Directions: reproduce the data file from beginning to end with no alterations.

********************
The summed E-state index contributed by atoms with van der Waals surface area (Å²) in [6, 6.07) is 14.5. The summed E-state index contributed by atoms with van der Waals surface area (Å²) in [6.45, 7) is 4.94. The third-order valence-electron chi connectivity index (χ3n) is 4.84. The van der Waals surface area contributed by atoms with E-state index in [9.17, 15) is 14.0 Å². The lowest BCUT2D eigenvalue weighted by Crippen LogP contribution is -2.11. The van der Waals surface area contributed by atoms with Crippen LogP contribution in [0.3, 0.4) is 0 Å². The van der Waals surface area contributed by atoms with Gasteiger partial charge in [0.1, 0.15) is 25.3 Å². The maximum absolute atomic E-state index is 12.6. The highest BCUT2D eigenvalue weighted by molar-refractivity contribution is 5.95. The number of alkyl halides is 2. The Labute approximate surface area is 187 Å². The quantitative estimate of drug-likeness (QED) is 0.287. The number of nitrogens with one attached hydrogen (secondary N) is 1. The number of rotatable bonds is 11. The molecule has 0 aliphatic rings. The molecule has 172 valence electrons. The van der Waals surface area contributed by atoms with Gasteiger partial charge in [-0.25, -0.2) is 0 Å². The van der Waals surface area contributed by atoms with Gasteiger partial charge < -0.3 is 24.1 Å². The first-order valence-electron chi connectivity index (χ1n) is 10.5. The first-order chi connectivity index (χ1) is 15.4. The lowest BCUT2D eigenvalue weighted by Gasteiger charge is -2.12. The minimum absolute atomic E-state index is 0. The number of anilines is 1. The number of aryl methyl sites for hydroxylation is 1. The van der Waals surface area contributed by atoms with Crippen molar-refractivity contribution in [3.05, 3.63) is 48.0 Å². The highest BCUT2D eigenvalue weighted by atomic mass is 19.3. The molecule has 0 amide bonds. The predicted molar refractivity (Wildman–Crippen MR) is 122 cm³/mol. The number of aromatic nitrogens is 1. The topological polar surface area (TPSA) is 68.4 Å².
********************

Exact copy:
The summed E-state index contributed by atoms with van der Waals surface area (Å²) in [6, 6.07) is 14.5. The summed E-state index contributed by atoms with van der Waals surface area (Å²) in [6.45, 7) is 4.94. The third-order valence-electron chi connectivity index (χ3n) is 4.84. The van der Waals surface area contributed by atoms with E-state index in [9.17, 15) is 14.0 Å². The lowest BCUT2D eigenvalue weighted by Crippen LogP contribution is -2.11. The van der Waals surface area contributed by atoms with Crippen LogP contribution in [0.3, 0.4) is 0 Å². The van der Waals surface area contributed by atoms with Gasteiger partial charge in [0.1, 0.15) is 25.3 Å². The maximum absolute atomic E-state index is 12.6. The highest BCUT2D eigenvalue weighted by molar-refractivity contribution is 5.95. The number of alkyl halides is 2. The Labute approximate surface area is 187 Å². The quantitative estimate of drug-likeness (QED) is 0.287. The number of nitrogens with one attached hydrogen (secondary N) is 1. The number of rotatable bonds is 11. The molecule has 0 aliphatic rings. The molecule has 172 valence electrons. The van der Waals surface area contributed by atoms with Gasteiger partial charge in [-0.25, -0.2) is 0 Å². The van der Waals surface area contributed by atoms with Gasteiger partial charge < -0.3 is 24.1 Å². The first-order valence-electron chi connectivity index (χ1n) is 10.5. The first-order chi connectivity index (χ1) is 15.4. The lowest BCUT2D eigenvalue weighted by Gasteiger charge is -2.12. The minimum absolute atomic E-state index is 0. The number of anilines is 1. The number of aryl methyl sites for hydroxylation is 1. The van der Waals surface area contributed by atoms with Crippen molar-refractivity contribution in [3.05, 3.63) is 48.0 Å². The highest BCUT2D eigenvalue weighted by atomic mass is 19.3. The molecule has 0 amide bonds. The predicted molar refractivity (Wildman–Crippen MR) is 122 cm³/mol. The number of aromatic nitrogens is 1. The topological polar surface area (TPSA) is 68.4 Å².